Step One: Think of a place you love. It can be one that have fond memories of or currently enjoy spending time in and around. Notice what stands out to you and provide the reader with sensory details about the environment, the sights, the sounds, the people or lack of people, the animals, the weather, etc. Rather than telling the reader what you love about this place, show them your love for the place through your attention to detail and through the language and tone you use to describe it.
Use humor, diction, pacing, dialogue, etc. Focus on showing, not telling.
For example, I love the library. I can tell you “I love the library” or I write a paragraph describing the endless rows of books, the voice of the librarian helping a student research a paper, the smell of the coffee in the cafe cart out front, and the weight of a pile of books in my tote bag as I walk outside on a beautiful sunny day to show you the love I have for the local library.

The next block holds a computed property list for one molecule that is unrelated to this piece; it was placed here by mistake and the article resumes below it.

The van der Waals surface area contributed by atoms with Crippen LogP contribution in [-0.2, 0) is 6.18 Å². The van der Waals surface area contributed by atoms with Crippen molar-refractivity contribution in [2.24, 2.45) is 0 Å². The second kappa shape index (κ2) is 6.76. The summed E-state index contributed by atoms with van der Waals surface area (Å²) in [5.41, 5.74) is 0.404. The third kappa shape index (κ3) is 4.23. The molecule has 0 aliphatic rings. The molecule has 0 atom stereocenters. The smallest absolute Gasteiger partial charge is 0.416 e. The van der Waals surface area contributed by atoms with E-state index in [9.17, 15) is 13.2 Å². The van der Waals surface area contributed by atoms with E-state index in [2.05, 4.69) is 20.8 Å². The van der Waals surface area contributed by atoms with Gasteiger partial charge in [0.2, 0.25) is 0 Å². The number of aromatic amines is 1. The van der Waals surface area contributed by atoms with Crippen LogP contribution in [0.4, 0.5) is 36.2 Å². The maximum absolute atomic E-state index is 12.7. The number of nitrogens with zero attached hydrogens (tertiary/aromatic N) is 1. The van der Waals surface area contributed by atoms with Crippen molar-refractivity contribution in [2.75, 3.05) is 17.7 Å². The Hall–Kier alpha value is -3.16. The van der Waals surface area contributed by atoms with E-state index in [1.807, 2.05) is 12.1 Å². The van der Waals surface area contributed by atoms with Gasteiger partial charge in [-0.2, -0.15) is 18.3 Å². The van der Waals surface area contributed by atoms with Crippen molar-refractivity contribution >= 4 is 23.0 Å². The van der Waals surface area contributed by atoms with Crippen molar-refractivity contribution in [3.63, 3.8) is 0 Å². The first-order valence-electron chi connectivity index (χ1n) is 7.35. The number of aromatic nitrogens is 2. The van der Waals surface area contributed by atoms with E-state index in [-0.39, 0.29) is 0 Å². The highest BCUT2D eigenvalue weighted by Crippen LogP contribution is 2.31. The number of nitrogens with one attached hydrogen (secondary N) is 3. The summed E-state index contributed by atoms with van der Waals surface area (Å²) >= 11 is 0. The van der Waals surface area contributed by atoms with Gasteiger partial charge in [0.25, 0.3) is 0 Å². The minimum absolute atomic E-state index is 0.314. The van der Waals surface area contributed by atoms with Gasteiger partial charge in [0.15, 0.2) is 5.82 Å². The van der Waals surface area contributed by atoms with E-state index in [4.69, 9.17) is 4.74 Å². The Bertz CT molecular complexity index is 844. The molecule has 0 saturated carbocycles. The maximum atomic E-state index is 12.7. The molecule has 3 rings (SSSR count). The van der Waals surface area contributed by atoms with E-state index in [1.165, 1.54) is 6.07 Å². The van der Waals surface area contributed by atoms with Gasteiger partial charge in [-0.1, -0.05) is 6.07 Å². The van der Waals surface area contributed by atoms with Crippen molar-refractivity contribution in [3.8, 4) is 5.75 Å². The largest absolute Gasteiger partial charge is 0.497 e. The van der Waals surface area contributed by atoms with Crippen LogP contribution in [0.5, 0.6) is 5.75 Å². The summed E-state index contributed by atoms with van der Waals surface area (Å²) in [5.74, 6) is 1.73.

Step Two: Turn this piece into a poem. Remember, poems do not have to rhyme and do not have to be in a specific form unless you want them to be. You can write a free verse poem, a sonnet, a haiku, or any other form, or you can invent a form.
Try to use a lot of images and maybe add a metaphor or two.
Your poem should demonstrate your love for the place through interesting language and vivid imagery. Don’t forget to give it a title. Poem can be any length and any style.